Today Rash was itchin' for a confrontation. I called his house for the gillionth time, hoping to catch his mama and ruin his weekend. Instead his gramma answered, and she said "Mr. G, I want you to take Rash for a walk. Do you hear what I'm saying? He don't have a man in his life, and he needs a man to take him for a walk. You take him where you think you need to: the bathroom, the hallway, or out behind the school. You do what he needs being done. Or, even better, you embarrass him in front of the class. You understand what I'm tellin' you, Mr. G.? You hear what I am saying?"
"Why yes I do. I hear what you are saying. You are requesting that I get physical with your grandson. Do I have your permission?"
"Oh, sweet Jesus. You not only have my permission, you have my request. I want you to be firm with him."
Rash was standing next to me, and I had my phone tilted out so he could hear what Granny was saying. His eyes got bigger and bigger as the phone call progressed. Before I hung up I started rolling up my shirt sleeves. My 6th graders this year have only seen me in dress shirts or sweaters: they haven't seen my arms. They started saying "Damn!" and "Dag!" I pushed my sleeves all the way up as I hung up the phone. Then I picked Rash up and used him as an eraser on the front board. Then I folded him up and rolled him around on the floor a while, and then I opened my supply cabinet and put him inside and locked the door. He calmed down noticeably.
Then T said "you try that on me and I'll hit you." I went after him and he ran out in the hall. I took off my glasses and said "hit me. I want you to hit me." The classroom emptied behind me. "Your class is off the chain," T said, backpedalling, "you need to get them back in the room." "Hit me," I said. "I want you to hit me, because then I can defend myself." I kept moving toward him and my class was following me, eager and abuzz with excitement. Other kids started moving to other classroom doors and looking out.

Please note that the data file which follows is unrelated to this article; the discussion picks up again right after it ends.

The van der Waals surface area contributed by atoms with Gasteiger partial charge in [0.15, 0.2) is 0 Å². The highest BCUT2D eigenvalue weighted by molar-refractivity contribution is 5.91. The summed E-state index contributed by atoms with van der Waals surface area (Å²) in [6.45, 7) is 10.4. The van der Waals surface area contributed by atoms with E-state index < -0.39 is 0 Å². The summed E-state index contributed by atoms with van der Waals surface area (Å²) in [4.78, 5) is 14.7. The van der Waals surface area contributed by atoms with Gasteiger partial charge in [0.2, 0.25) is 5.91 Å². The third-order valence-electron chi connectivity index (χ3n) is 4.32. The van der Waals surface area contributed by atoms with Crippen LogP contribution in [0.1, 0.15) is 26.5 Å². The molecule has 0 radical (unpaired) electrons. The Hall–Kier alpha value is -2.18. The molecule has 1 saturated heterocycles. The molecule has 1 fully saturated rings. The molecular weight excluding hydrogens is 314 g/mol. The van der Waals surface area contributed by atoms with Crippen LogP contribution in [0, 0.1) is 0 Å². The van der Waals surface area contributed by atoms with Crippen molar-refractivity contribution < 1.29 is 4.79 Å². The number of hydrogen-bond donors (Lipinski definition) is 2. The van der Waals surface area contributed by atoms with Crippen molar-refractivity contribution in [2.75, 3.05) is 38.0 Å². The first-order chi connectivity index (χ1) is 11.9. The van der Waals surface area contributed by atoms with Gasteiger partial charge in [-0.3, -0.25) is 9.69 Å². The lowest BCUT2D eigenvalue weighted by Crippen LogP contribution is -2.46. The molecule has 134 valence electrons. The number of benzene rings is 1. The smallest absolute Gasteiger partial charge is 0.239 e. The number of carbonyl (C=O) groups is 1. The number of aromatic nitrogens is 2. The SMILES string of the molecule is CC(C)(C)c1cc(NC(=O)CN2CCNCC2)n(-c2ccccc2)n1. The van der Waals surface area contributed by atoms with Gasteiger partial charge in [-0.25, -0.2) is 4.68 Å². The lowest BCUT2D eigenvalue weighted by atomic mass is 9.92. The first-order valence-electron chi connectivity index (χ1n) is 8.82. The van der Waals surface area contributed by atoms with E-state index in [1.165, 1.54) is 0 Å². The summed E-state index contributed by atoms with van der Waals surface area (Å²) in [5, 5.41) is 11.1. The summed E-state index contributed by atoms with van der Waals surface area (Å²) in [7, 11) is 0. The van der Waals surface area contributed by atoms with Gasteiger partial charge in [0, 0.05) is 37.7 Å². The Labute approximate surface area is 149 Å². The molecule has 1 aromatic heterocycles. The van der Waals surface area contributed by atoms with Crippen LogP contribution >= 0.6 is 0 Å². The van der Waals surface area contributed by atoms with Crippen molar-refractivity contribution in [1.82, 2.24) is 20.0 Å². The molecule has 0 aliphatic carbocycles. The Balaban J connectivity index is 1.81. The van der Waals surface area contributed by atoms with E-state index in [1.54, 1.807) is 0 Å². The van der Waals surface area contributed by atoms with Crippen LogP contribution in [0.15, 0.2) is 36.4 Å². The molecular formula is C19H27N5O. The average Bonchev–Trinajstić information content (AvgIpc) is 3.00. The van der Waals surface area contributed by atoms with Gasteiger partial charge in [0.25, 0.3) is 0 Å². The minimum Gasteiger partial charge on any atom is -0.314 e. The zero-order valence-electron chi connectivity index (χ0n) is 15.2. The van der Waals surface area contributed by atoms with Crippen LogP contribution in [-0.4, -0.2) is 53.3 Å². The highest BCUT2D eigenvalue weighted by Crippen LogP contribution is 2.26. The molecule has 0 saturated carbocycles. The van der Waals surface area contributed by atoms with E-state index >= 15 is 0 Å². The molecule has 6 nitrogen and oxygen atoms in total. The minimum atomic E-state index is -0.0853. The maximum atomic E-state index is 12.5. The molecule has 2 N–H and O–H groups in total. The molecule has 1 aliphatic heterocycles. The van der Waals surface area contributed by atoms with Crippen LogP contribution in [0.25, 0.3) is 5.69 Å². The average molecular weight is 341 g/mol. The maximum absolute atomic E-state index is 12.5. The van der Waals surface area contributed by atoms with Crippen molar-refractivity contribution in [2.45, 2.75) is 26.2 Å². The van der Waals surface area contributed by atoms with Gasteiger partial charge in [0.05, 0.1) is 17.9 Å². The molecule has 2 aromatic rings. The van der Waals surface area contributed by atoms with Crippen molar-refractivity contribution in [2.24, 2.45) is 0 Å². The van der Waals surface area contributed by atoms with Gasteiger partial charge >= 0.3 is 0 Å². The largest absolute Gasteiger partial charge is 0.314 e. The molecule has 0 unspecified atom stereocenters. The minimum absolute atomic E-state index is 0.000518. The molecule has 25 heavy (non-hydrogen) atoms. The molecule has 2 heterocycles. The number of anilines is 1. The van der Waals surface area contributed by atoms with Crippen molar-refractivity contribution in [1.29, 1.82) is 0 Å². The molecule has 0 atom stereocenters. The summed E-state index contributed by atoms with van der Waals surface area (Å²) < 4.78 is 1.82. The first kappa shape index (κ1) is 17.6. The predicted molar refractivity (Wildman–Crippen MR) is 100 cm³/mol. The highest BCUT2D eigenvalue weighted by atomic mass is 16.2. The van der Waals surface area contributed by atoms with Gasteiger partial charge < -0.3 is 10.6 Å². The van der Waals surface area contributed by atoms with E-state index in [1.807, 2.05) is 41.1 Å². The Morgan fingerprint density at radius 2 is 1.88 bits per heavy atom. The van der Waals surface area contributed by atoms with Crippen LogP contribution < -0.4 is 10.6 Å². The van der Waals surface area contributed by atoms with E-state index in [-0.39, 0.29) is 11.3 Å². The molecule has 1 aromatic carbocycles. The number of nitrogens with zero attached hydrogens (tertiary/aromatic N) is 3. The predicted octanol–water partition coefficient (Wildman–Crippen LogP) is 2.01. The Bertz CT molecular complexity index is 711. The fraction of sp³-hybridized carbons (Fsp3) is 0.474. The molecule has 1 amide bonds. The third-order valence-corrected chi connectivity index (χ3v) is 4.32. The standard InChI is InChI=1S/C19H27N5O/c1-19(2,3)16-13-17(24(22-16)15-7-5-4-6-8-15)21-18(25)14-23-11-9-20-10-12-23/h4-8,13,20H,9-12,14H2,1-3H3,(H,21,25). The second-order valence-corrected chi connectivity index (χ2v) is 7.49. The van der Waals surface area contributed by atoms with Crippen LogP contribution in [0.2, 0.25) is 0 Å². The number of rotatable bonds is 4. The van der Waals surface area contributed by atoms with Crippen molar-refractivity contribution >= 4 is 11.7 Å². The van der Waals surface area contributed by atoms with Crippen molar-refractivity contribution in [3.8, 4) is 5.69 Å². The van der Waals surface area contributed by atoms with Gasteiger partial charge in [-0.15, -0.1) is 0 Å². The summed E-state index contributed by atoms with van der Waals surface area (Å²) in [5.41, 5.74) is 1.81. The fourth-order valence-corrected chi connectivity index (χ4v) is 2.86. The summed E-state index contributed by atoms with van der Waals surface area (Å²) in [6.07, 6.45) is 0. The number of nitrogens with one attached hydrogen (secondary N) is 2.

"You ain't got my mom's permission!" he squealed as I applied the Pinch of Death to his trapezius, and he fell to the floor. I drug him back in my class by his shoes and picked him up and put him in his chair. T is more than twice as big as Rash, but I was making a point and would not be deterred. T has failed twice and uses his size to bully his classmates. "You big and tough, aintcha? You go hard," I said. "A 13-year-old bullying 11-year-olds. Well, you ain't such a much. I wish I was 13 again so I could teach you the lesson you deserve. STAY IN YOUR SEAT AND SHUT YOUR MOUTH."
The other kids in class were clapping and laughing and I asked who was next and then taught my lesson.
Do I enjoy this stuff? Hardly. After being sick for the third time in two weeks, I was frankly winded after rubbing Rash on the board. But it got my point across.
Thank God for the weekend. I am wiped!